Many big advertisers aren’t convinced they can achieve the reach and frequency they want with online video, said Rob Norman, CEO GroupM Interaction Worldwide, in an exclusive interview with Beet.TV in New York last week.
“We are still spending one percent or less of our total national TV investment into online video,” he told Beet.TV. “My conclusion is when our clients think about video primarily they think about TV ads so they are comparing and contrasting the reasons and values they get from TV to the reasons and values they get online.”
The trouble is online video can sometimes look like a bad bet at first blush. As an example, clients who are used to TV will usually check out Hulu online since it’s the most “TV-like” but then will balk at the CPMs, since Hulu is often priced higher than TV CPMs. While Hulu is usually more expensive than TV on a pure CPM basis, online advocates will point to the smaller ad load and more engaged viewer online as a justification for the higher value.
Even so, advertisers still want scale, Norman said. “So far in terms of reach for the bulk of advertisers Hulu isn’t significant so it’s an issue of scale and an issue of price,” he said.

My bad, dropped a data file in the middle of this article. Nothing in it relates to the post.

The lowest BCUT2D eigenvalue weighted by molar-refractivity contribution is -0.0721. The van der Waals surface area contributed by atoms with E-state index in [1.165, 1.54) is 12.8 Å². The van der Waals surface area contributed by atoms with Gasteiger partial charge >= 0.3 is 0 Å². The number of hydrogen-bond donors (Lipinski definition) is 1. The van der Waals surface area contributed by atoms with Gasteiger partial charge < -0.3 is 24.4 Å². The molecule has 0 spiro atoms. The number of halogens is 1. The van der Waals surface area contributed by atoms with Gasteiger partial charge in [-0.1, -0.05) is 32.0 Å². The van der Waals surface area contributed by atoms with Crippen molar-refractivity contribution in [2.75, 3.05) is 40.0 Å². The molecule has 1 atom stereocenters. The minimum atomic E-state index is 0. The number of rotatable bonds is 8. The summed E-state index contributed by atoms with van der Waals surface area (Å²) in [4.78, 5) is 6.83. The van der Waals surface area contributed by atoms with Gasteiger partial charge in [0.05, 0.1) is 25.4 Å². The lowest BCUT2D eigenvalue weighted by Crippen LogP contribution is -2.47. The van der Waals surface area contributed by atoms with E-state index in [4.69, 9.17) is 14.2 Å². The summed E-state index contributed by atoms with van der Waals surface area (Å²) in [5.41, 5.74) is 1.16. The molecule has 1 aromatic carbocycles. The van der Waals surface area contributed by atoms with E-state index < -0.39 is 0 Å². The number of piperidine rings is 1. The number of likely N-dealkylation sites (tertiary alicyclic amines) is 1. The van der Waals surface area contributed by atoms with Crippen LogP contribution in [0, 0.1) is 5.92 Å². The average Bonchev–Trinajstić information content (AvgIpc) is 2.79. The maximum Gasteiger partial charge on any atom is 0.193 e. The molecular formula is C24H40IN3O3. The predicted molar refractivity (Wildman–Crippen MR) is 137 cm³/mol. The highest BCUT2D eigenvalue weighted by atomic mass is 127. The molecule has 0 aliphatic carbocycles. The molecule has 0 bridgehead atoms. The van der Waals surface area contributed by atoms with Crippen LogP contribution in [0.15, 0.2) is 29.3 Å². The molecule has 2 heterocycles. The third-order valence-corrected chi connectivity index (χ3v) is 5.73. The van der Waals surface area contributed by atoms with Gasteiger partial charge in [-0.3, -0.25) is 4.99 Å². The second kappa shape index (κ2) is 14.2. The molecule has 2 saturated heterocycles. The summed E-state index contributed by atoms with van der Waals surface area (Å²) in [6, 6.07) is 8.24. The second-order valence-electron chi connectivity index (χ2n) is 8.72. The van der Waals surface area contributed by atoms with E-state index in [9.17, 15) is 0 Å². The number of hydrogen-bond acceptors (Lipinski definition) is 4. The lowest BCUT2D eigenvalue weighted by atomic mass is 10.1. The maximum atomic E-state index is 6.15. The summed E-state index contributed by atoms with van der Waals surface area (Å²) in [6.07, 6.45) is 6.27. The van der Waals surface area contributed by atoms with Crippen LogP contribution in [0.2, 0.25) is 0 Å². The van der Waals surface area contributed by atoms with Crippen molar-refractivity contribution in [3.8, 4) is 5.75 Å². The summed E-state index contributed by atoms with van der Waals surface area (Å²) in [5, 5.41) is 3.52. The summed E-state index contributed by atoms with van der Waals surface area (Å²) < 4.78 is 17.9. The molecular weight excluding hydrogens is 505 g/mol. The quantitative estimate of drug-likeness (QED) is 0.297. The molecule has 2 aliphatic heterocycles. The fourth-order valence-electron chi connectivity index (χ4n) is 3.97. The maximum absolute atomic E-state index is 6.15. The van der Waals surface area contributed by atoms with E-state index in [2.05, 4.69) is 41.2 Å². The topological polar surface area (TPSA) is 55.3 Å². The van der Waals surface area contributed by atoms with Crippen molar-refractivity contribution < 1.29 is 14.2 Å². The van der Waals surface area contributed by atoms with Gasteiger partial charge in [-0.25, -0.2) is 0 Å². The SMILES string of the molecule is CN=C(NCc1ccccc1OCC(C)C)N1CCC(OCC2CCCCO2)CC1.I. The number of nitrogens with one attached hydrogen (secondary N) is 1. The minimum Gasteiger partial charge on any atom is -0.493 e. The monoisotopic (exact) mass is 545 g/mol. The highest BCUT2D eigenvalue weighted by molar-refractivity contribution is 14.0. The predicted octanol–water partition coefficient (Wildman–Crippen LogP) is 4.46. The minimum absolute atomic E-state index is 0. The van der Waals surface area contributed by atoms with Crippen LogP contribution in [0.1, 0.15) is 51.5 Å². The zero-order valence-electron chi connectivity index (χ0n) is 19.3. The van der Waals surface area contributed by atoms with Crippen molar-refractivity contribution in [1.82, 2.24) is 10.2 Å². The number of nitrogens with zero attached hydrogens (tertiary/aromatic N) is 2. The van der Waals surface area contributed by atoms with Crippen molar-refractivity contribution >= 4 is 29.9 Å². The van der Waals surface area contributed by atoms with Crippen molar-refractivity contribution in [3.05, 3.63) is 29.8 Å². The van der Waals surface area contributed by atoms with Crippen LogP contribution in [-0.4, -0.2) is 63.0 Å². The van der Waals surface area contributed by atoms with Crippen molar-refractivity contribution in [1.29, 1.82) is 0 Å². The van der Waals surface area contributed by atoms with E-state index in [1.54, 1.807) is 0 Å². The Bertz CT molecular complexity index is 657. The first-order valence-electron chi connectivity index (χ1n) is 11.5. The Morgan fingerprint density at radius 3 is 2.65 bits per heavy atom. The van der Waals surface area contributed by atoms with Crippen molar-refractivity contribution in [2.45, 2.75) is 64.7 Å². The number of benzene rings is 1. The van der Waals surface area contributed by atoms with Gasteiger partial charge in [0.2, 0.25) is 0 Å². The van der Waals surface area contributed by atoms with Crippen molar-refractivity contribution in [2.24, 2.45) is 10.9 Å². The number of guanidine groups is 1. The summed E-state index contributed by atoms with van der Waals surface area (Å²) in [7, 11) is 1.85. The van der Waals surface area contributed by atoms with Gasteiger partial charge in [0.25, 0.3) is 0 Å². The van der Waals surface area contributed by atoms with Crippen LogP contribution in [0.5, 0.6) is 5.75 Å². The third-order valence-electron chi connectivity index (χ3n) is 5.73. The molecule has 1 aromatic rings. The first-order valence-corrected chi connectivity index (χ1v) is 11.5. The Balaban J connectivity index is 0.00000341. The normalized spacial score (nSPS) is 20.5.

That scale issue also thwarts creative investment in online video. “On a mass scale advertisers haven’t gotten into the mindset of producing 100 assets instead of one, of producing assets of infinite variety in the granularity that allows them to exploit the targeting potential of online video,” he said.
Still, some GroupM advertisers have experimented with branded entertainment online, such as with Web shows “In the Motherhood,” which was sponsored by Unilever and Sprint. Branded content is not new though. But on the Web, its audiences are engaged but still small.
Norman was a participant in the Beet.TV Online Video Roundtable in New York last week. Andy spoke to him before the session began.
Daisy Whitney, Executive Producer